The Ancient Art of Batik Block PrintingDecember 29th, 2022
The art of Indian block printing has been in existence for centuries, passed down through generations of artisans. It is seen in different processes like Kalamkari, Ajrakh and Dabu printing in India as well as in Indonesia, Japan and other parts of the world. It is a labor-intensive, exacting process that has survived the test of time because of the beauty of the resulting fabrics.
Above are the bunta, the wooden blocks that are used for printing. These teak wood blocks are hand carved by skilled artisans with a variety of designs/motifs and range in size/shape. On the reverse side of the carved design is a wooden handle for the artisan to hold while stamping the cloth. Block printing consists of dipping the design side of the block in dye and stamping it on the fabric. In Batik block printing, the design is stamped on the fabric using wax as a resist, which blocks the dye. The following outlines Batik block printing.
The printing table is prepared with approximately 3" of wet sand, carefully leveled. This provides a soft bed for the fabric which allows a smooth and unbroken impression when the fabric is stamped with the blocks.
The fabric to be printed is washed to remove any starch and then bleached and dried. Once completely dry, the fabric is stretched onto a printing table and secured to it with pins.
For Batik block printing, wax is melted on a stove and the design side of the blocks are dipped in the wax.
Once the block is dipped in wax the block is used to stamp the design on the fabric.
The fabric stamped with the wax is dyed. The wax acts as a resist and the dye does not penetrate the waxed areas. The dye bath is usually hot and care has to be taken when dyeing that the wax does not melt. If it does, the design loses its definition. The wax is then removed by dipping the dyed fabric in very hot water to melt the wax. This has to be done very thoroughly to get all the wax off. The wax floats on the hot water and is scooped out and reused. Afterwards, the fabric is dried.
(Usha Jacket and Kavya Pant)
The above styles are an example of a single-color Batik printing. The off-white areas were printed (stamped) with wax, then the fabric was dyed black. After the fabric was dyed the wax was removed, resulting in the tan design with a black background.
The Kimaya Top above is an example of an over dyed single Batik printing. In this process the fabric was dyed before and after the wax was removed. The print showing in the lighter purple color was first printed (stamped) with wax on the un-dyed fabric. Then the fabric was dyed a darker purple shade. The wax was removed and then the fabric was dyed again in the lighter purple color.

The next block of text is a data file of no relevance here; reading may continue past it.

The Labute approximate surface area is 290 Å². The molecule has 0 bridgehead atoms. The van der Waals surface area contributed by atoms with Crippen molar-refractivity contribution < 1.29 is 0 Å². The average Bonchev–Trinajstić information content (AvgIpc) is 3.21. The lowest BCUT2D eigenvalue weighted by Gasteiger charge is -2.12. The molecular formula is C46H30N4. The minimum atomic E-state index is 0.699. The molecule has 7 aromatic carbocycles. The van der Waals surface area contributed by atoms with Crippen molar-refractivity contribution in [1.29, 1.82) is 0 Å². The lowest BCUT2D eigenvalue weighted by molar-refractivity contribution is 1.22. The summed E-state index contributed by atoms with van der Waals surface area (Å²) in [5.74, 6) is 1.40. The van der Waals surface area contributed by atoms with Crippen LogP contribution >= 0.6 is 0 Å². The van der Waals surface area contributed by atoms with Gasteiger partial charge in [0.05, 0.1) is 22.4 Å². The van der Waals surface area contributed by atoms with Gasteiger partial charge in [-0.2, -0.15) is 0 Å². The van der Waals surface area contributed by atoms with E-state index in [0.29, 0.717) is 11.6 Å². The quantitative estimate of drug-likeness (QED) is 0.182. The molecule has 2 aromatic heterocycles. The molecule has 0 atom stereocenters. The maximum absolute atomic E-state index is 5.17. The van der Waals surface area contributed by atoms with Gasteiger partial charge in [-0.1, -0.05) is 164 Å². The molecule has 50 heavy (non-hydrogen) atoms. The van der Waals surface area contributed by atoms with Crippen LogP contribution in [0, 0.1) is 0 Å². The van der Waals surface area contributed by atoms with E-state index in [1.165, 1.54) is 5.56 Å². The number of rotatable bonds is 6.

Some designs require the fabric to be stamped with wax twice. This is more intricate as the second printing in wax has to be very precise. After the first dyeing and removal of wax, the fabric is stamped with wax a second time using a different block design. It is then dyed again and the second wax print is removed. In this process, the color in the first dyeing has to be very precise, as it will change when interacting with the color of the second dye color.
(Rima Shirt and Rajni Dress)
The Rima Shirt above is an example of Double Batik which consists of multiple waxing and dying steps. The smaller tan flower design is first stamped with wax on the un-dyed fabric. The fabric is then dyed in the lighter green color (the color of the larger flower), once dyed the larger flower design is stamped on the fabric with wax and then the fabric is dyed again in brown. Lastly, all the wax is removed, and the fabric has two different colored Batik prints.
The Rajni Dress is also a great example of Double Batik. The darkest colors of this fabric are the first dying process and absorb the dye (change and get darker) with every subsequent dying step. In batik printing the background color is always the darkest and the prints are lighter.
The fabric on the Irla Dress above is a combination of Batik block print and Hand paint with wax. The blue print in the Irla Dress is Batik printed and the green line is then hand painted.
MarketPlace thrives on combining techniques and designs. Here are some innovative ways in which we have combined techniques resulting in interesting designs without changing the tradition of the technique.
(Mysore Top, Sharda Dress, Rima Shirt)
The Mysore Top and Sharda Dress are Batiked and then block printed resulting in a complex and fascinating pattern. In the Rima Shirt, the fabric is Batiked and after the wax is removed, it is hand painted with pink.
From the hand carving of the blocks through all the steps involved in hand block Batik, this clearly is a technique which depends upon the skill and knowledge of all the artisans involved. When it is done well, the result is a fabric which is uniquely beautiful.